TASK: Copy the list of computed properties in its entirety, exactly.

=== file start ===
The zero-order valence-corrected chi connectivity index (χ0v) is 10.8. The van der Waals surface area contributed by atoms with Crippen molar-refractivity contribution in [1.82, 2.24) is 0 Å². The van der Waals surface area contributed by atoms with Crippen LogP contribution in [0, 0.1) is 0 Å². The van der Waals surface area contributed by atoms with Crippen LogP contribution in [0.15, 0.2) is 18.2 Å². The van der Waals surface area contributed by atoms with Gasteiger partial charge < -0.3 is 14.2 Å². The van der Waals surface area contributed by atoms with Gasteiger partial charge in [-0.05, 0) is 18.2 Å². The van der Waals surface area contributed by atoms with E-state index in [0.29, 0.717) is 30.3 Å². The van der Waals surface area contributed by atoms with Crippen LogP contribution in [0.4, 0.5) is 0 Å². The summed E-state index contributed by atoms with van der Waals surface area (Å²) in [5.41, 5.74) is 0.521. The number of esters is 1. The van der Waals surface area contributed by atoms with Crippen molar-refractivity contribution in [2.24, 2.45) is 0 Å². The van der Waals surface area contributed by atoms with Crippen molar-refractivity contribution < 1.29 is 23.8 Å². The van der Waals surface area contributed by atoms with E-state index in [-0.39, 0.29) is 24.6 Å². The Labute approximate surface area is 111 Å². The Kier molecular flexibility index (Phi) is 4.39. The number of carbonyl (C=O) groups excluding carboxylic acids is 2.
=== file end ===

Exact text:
The zero-order valence-corrected chi connectivity index (χ0v) is 10.8. The van der Waals surface area contributed by atoms with Crippen molar-refractivity contribution in [1.82, 2.24) is 0 Å². The van der Waals surface area contributed by atoms with Crippen LogP contribution in [0, 0.1) is 0 Å². The van der Waals surface area contributed by atoms with Crippen LogP contribution in [0.15, 0.2) is 18.2 Å². The van der Waals surface area contributed by atoms with Gasteiger partial charge < -0.3 is 14.2 Å². The van der Waals surface area contributed by atoms with Gasteiger partial charge in [-0.05, 0) is 18.2 Å². The van der Waals surface area contributed by atoms with E-state index in [0.29, 0.717) is 30.3 Å². The van der Waals surface area contributed by atoms with Crippen LogP contribution in [0.4, 0.5) is 0 Å². The summed E-state index contributed by atoms with van der Waals surface area (Å²) in [5.41, 5.74) is 0.521. The number of esters is 1. The van der Waals surface area contributed by atoms with Crippen molar-refractivity contribution in [2.24, 2.45) is 0 Å². The van der Waals surface area contributed by atoms with Crippen molar-refractivity contribution < 1.29 is 23.8 Å². The van der Waals surface area contributed by atoms with E-state index in [-0.39, 0.29) is 24.6 Å². The Labute approximate surface area is 111 Å². The Kier molecular flexibility index (Phi) is 4.39. The number of carbonyl (C=O) groups excluding carboxylic acids is 2.